Nearly six years ago in this column, I discussed what was then a little-known problem associated with long-term use of bisphosphonates, the valuable drugs that protect against fractures caused by bone loss. The drugs, among them Fosamax, Actonel and Boniva, can slow bone loss, increase bone density and cut fracture rates in half in women with established osteoporosis.
Reports had begun to emerge that some women taking bisphosphonates for many years suffered an unusual fracture of the femur, the long bone of the thigh. There was little or no trauma; in most cases the women were simply standing or walking when the femur snapped in half. In some, breaks occurred in both thighs, and many of the fractures were unusually slow to heal.
Experts think the fractures happened because of the way the drugs work: by slowing the rate of bone remodeling, the normal process by which injured bone heals. As a result, microfractures that occur through normal wear and tear are not repaired. Although bone density may be normal, the bone can become brittle and crack under minor stress.
In the years since, hundreds of cases of atypical femur fractures have been reported among women and some men taking bisphosphonates for five or more years. A number of studies have tried to assess the risk, and last fall the Food and Drug Administration issued a “safety announcement” and required that the drugs’ labels warn physicians and patients to be alert for this potential complication.
So, with all of the problems associated with these drugs and the realized benefit, do the risks outweigh the benefits? The latest study was published in JAMA on February 23rd.
“Compared to the number of fractures prevented,” she said, “the actual risk of a subtrochanteric femur fracture is small” — 1 case in 1,000 in the sixth year of therapy and 2.2 cases in 1,000 the seventh year.
A report published last year in The New England Journal of Medicine found no increase in atypical femur fractures, but that study did not include enough patients taking bisphosphonates for many years to produce a reliable result. Preliminary data from a much larger study has indicated that the risk of atypical femur fractures increased from 2 cases a year per 100,000 users after two years of bisphosphonate therapy to 78 cases a year per 100,000 after eight years on the drug.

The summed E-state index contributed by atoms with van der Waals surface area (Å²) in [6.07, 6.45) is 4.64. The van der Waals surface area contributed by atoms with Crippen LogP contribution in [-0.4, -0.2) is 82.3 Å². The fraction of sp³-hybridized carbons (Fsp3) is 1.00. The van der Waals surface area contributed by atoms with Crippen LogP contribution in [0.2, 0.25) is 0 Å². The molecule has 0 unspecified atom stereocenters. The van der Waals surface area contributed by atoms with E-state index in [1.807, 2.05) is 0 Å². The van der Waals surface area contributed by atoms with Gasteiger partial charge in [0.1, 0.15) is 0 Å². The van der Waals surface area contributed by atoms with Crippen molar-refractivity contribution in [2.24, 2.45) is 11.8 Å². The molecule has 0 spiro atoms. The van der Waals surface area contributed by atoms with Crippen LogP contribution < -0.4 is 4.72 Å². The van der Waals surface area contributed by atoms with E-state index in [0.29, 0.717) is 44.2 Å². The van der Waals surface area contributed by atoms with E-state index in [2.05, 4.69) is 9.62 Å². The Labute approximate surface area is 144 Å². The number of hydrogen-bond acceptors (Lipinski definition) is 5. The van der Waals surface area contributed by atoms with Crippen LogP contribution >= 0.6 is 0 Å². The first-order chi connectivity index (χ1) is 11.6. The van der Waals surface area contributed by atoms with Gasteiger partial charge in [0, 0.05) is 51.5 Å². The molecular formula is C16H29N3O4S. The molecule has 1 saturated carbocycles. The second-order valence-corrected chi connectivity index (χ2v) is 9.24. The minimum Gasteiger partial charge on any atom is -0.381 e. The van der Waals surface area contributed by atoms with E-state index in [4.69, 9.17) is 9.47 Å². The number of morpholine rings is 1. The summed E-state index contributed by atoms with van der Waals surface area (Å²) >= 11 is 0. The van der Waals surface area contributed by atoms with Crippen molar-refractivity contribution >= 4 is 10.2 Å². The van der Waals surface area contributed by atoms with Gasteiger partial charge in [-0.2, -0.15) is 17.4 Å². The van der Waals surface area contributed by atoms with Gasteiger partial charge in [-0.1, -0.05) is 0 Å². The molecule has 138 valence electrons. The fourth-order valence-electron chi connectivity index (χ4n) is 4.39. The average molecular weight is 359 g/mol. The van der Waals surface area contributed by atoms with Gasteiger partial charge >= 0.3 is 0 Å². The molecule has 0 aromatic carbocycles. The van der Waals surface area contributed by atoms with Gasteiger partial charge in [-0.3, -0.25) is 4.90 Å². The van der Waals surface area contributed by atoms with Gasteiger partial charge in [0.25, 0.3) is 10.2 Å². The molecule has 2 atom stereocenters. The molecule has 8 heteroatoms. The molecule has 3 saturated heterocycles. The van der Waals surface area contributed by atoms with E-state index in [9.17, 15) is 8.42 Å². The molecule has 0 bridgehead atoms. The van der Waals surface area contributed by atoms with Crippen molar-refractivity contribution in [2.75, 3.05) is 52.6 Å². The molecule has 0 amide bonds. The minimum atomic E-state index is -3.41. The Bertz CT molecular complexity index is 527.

In a report from a 27-member task force of the American Society for Bone and Mineral Research (published online in September in The Journal of Bone and Mineral Research), the experts noted that the way bisphosphonates work can reduce the “toughness” of bones. “It is highly likely that case reports and case series of atypical femur fractures will continue to accumulate,” the task force wrote, noting that another 47 cases had been reported since their analysis was prepared. Many cases are not reported, and in an unknown number of cases physicians may not recognize the fractures as atypical.
The task force called for an international registry of cases, including details that could help define who is most at risk.
So, what should a patient and a dentist do?
Certainly, be aware of the inherent risks of the bisphosphonates and be sensitive to the need, particularly if you are not at a high fracture risk.
Initial excitement about bone-protecting drugs led to prescriptions for millions of women who were not necessarily at high fracture risk, and many experts now urge a thorough evaluation before a bisphosphonate is prescribed. In addition to bone density test results, the evaluation should take into account a patient’s smoking and drinking habits, thinness, family history of osteoporosis, previous osteoporotic fractures, drug prescriptions and weight-bearing exercise regimen. An online evaluation tool developed by the World Health Organization is at www.shef.ac.uk/FRAX, though some experts have criticized it as incomplete.
The task force said a decision to treat should be “based on an assessment of benefits and risks,” and added, “patients who are deemed to be at low risk of osteoporotic-related fractures should not be started on bisphosphonates.”
Even those with osteoporosis in the spine but little or no problem in their hips, the experts concluded, should consider alternative remedies.
Osteonecrosis of the jaw is NOT a minor complication and the dentist in consult with the patient and patient’s physician must evaluate the risks, prior to dental surgery.
The femur of Dr. Jennifer Schneider of Tucson, an internist who after seven years on Fosamax suffered a nontraumatic femur fracture that took two years to heal
Dr. Schneider invites patients who have had such a fracture to write her at firstname.lastname@example.org